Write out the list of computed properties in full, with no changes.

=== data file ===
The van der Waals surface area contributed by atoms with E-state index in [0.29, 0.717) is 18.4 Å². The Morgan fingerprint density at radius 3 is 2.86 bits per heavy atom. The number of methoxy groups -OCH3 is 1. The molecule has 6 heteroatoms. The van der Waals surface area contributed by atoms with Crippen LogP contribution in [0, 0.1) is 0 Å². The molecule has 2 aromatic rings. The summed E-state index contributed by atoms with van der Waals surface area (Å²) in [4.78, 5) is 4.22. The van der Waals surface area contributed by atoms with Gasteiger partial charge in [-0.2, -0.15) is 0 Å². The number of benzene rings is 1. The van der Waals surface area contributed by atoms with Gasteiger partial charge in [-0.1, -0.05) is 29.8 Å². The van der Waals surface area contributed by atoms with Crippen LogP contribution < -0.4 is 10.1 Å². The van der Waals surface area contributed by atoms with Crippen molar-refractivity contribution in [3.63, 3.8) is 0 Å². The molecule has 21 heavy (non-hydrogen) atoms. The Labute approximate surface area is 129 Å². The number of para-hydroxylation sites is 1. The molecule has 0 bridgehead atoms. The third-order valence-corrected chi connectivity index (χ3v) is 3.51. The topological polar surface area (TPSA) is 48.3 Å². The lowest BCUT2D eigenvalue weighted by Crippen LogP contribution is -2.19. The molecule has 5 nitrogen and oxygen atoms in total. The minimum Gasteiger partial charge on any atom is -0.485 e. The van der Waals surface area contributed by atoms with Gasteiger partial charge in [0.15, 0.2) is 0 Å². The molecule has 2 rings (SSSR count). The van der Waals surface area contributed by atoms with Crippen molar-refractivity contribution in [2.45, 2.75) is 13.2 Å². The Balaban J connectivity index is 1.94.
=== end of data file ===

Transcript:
The van der Waals surface area contributed by atoms with E-state index in [0.29, 0.717) is 18.4 Å². The Morgan fingerprint density at radius 3 is 2.86 bits per heavy atom. The number of methoxy groups -OCH3 is 1. The molecule has 6 heteroatoms. The van der Waals surface area contributed by atoms with Crippen LogP contribution in [0, 0.1) is 0 Å². The molecule has 2 aromatic rings. The summed E-state index contributed by atoms with van der Waals surface area (Å²) in [4.78, 5) is 4.22. The van der Waals surface area contributed by atoms with Gasteiger partial charge in [-0.2, -0.15) is 0 Å². The number of benzene rings is 1. The van der Waals surface area contributed by atoms with Gasteiger partial charge in [-0.1, -0.05) is 29.8 Å². The van der Waals surface area contributed by atoms with Crippen LogP contribution < -0.4 is 10.1 Å². The van der Waals surface area contributed by atoms with Crippen molar-refractivity contribution in [3.63, 3.8) is 0 Å². The molecule has 21 heavy (non-hydrogen) atoms. The Labute approximate surface area is 129 Å². The number of para-hydroxylation sites is 1. The molecule has 0 bridgehead atoms. The third-order valence-corrected chi connectivity index (χ3v) is 3.51. The topological polar surface area (TPSA) is 48.3 Å². The lowest BCUT2D eigenvalue weighted by Crippen LogP contribution is -2.19. The molecule has 5 nitrogen and oxygen atoms in total. The minimum Gasteiger partial charge on any atom is -0.485 e. The van der Waals surface area contributed by atoms with Gasteiger partial charge in [0.15, 0.2) is 0 Å². The molecule has 2 rings (SSSR count). The van der Waals surface area contributed by atoms with Crippen molar-refractivity contribution in [2.45, 2.75) is 13.2 Å². The Balaban J connectivity index is 1.94.